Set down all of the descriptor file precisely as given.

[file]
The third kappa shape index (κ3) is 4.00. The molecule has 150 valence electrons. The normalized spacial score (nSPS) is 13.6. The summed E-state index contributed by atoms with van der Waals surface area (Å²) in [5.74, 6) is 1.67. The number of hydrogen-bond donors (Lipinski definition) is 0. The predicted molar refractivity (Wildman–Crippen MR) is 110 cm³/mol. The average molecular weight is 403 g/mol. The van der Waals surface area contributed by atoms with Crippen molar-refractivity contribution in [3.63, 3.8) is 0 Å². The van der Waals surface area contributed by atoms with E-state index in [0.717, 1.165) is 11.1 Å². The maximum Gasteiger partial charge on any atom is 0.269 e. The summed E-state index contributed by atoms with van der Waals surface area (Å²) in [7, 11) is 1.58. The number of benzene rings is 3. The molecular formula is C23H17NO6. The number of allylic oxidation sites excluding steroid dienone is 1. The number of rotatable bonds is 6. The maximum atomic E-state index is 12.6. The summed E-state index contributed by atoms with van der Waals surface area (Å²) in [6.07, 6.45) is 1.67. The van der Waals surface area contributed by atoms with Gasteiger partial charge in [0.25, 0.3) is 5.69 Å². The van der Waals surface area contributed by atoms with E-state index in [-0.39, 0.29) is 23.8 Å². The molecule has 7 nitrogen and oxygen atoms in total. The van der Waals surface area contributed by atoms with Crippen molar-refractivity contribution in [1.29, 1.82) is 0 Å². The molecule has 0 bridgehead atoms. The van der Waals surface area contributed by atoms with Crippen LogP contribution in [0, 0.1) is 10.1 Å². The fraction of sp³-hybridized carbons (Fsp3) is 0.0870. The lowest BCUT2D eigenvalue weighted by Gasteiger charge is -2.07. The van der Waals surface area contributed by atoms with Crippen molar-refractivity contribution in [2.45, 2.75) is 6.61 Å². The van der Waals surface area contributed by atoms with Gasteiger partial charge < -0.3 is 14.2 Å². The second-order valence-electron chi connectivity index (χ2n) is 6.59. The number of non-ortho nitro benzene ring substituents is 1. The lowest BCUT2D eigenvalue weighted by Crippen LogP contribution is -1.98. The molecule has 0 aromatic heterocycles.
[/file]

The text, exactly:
The third kappa shape index (κ3) is 4.00. The molecule has 150 valence electrons. The normalized spacial score (nSPS) is 13.6. The summed E-state index contributed by atoms with van der Waals surface area (Å²) in [5.74, 6) is 1.67. The number of hydrogen-bond donors (Lipinski definition) is 0. The predicted molar refractivity (Wildman–Crippen MR) is 110 cm³/mol. The average molecular weight is 403 g/mol. The van der Waals surface area contributed by atoms with Crippen molar-refractivity contribution in [3.63, 3.8) is 0 Å². The van der Waals surface area contributed by atoms with E-state index in [0.717, 1.165) is 11.1 Å². The maximum Gasteiger partial charge on any atom is 0.269 e. The summed E-state index contributed by atoms with van der Waals surface area (Å²) in [7, 11) is 1.58. The number of benzene rings is 3. The molecular formula is C23H17NO6. The number of allylic oxidation sites excluding steroid dienone is 1. The number of rotatable bonds is 6. The maximum atomic E-state index is 12.6. The summed E-state index contributed by atoms with van der Waals surface area (Å²) in [6.07, 6.45) is 1.67. The van der Waals surface area contributed by atoms with Gasteiger partial charge in [0.25, 0.3) is 5.69 Å². The van der Waals surface area contributed by atoms with E-state index in [-0.39, 0.29) is 23.8 Å². The molecule has 7 nitrogen and oxygen atoms in total. The van der Waals surface area contributed by atoms with Crippen molar-refractivity contribution in [1.29, 1.82) is 0 Å². The molecule has 0 bridgehead atoms. The van der Waals surface area contributed by atoms with Crippen LogP contribution in [0, 0.1) is 10.1 Å². The fraction of sp³-hybridized carbons (Fsp3) is 0.0870. The lowest BCUT2D eigenvalue weighted by Gasteiger charge is -2.07. The van der Waals surface area contributed by atoms with Crippen molar-refractivity contribution in [2.45, 2.75) is 6.61 Å². The van der Waals surface area contributed by atoms with Gasteiger partial charge < -0.3 is 14.2 Å². The second-order valence-electron chi connectivity index (χ2n) is 6.59. The number of non-ortho nitro benzene ring substituents is 1. The lowest BCUT2D eigenvalue weighted by Crippen LogP contribution is -1.98. The molecule has 0 aromatic heterocycles.